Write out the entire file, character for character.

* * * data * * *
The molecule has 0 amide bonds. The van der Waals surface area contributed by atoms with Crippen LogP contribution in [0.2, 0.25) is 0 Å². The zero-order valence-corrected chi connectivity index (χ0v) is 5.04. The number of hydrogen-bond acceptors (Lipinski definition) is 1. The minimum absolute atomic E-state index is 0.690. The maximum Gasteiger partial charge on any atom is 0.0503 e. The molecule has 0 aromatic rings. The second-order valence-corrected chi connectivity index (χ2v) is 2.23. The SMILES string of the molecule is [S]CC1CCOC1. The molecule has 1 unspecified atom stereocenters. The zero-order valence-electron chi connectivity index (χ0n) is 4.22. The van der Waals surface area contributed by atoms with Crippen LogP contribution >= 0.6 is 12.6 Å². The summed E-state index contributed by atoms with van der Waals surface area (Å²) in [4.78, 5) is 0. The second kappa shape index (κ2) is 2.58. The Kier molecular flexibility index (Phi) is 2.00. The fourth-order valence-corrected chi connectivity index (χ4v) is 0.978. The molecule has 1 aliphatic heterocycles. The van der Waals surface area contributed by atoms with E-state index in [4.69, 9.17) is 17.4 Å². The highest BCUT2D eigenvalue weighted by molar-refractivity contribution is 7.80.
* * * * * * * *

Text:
The molecule has 0 amide bonds. The van der Waals surface area contributed by atoms with Crippen LogP contribution in [0.2, 0.25) is 0 Å². The zero-order valence-corrected chi connectivity index (χ0v) is 5.04. The number of hydrogen-bond acceptors (Lipinski definition) is 1. The minimum absolute atomic E-state index is 0.690. The maximum Gasteiger partial charge on any atom is 0.0503 e. The molecule has 0 aromatic rings. The second-order valence-corrected chi connectivity index (χ2v) is 2.23. The SMILES string of the molecule is [S]CC1CCOC1. The molecule has 1 unspecified atom stereocenters. The zero-order valence-electron chi connectivity index (χ0n) is 4.22. The van der Waals surface area contributed by atoms with Crippen LogP contribution >= 0.6 is 12.6 Å². The summed E-state index contributed by atoms with van der Waals surface area (Å²) in [4.78, 5) is 0. The second kappa shape index (κ2) is 2.58. The Kier molecular flexibility index (Phi) is 2.00. The fourth-order valence-corrected chi connectivity index (χ4v) is 0.978. The molecule has 1 aliphatic heterocycles. The van der Waals surface area contributed by atoms with E-state index in [4.69, 9.17) is 17.4 Å². The highest BCUT2D eigenvalue weighted by molar-refractivity contribution is 7.80.